Radon Detection

How Radon Gets Into Your Home

Radon is a chemical element with symbol Rn and atomic number 86. It is a radioactive, colorless, odorless, tasteless[2] noble gas, occurring naturally as an indirect decay product of uranium or thorium. Its most stable isotope, 222Rn, has a half-life of 3.8 days. Radon is one of the densest substances that remains a gas under normal conditions. It is also the only gas under normal conditions that only has radioactive isotopes, and is considered a health hazard due to its radioactivity. Intense radioactivity has also hindered chemical studies of radon and only a few compounds are known.
Despite its short lifetime, some radon gas from natural sources can accumulate to far higher than normal concentrations in buildings, especially in low areas such as basements and crawl spaces due to its heavy nature. It can also be found in some spring waters and hot springs.
Epidemiological studies have shown a clear link between breathing high concentrations of radon and incidence of lung cancer. Thus, radon is considered a significant contaminant that affects indoor air quality worldwide. According to the United States Environmental Protection Agency, radon is the second most frequent cause of lung cancer, after cigarette smoking, causing 21,000 lung cancer deaths per year in the United States. About 2,900 of these deaths occur among people who have never smoked. While radon is the second most frequent cause of lung cancer, it is the number one cause among non-smokers, according to EPA estimates.
Determining Appropriate Radon Reduction Method
Your house type will affect the kind of radon reduction system that will work best. Radon reduction systems can be grouped by house foundation design.
In houses that have a basement, crawlspace or a slab-on-grade foundation, radon is usually reduced by one of four types of soil suction: sub-slab suction, drain tile suction, sump hole suction or block wall suction. Active sub-slab suction (also called sub-slab depressurization) is the most common and usually the most reliable radon reduction method. One or more suction pipes are inserted through the floor slab into the crushed rock or soil underneath. They also may be inserted below the concrete slab from outside the house. The number and location of suction pipes that are needed depends on how easily air can move through the substrate under the slab. Often, only a single suction point is needed.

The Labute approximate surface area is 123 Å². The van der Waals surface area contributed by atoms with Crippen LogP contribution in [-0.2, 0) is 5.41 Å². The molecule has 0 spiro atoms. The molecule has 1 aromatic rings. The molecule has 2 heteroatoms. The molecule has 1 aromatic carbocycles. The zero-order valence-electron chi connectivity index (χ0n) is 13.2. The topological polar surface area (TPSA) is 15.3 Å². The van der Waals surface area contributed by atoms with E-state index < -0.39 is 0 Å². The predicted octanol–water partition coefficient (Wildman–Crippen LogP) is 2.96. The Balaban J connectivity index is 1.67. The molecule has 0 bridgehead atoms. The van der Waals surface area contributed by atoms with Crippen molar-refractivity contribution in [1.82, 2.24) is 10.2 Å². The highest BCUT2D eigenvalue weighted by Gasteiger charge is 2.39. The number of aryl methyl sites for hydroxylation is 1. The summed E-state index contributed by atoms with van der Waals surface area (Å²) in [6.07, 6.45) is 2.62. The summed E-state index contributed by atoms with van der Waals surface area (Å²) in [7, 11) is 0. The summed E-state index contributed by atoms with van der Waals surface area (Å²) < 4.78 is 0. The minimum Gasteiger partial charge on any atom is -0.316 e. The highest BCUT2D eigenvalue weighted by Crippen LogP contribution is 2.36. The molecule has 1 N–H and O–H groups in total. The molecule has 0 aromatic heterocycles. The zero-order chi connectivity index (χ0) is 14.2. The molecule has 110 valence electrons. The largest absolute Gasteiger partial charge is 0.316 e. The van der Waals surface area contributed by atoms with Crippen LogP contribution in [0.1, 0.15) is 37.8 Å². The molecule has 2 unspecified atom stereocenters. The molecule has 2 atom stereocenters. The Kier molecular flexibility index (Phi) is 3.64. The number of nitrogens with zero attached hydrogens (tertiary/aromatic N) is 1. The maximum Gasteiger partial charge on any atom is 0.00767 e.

Other Types of Radon Reduction Methods
Other radon reduction techniques that can be used in any type of house include: heat recovery ventilation and natural ventilation.
A heat recovery ventilator (HRV), also called an air-to-air heat exchanger can be installed to increase ventilation which will help reduce the radon levels in your home. An HRV will increase ventilation by introducing outdoor air while using the heated or cooled air being exhausted to warm or cool the incoming air. HRVs are more effective in reducing radon levels when used to ventilate only the basement and when the radon level is less than 10 pCi/L.
It is a good practice to correct a radon problem before you put your house on the market. High radon levels have been known to negatively affect home sales. Radon mitigation systems do not require major changes to your home and do not adversely effect the value of your home! Homes mitigated to acceptable levels have added protection against radon and therefore make the mitigation system an excellent selling point.
Sealing entry points does not lower radon levels significantly or consistently and is not recommended by the EPA as the sole method for mitigation. However sealing may enhance the performance of the mitigation system.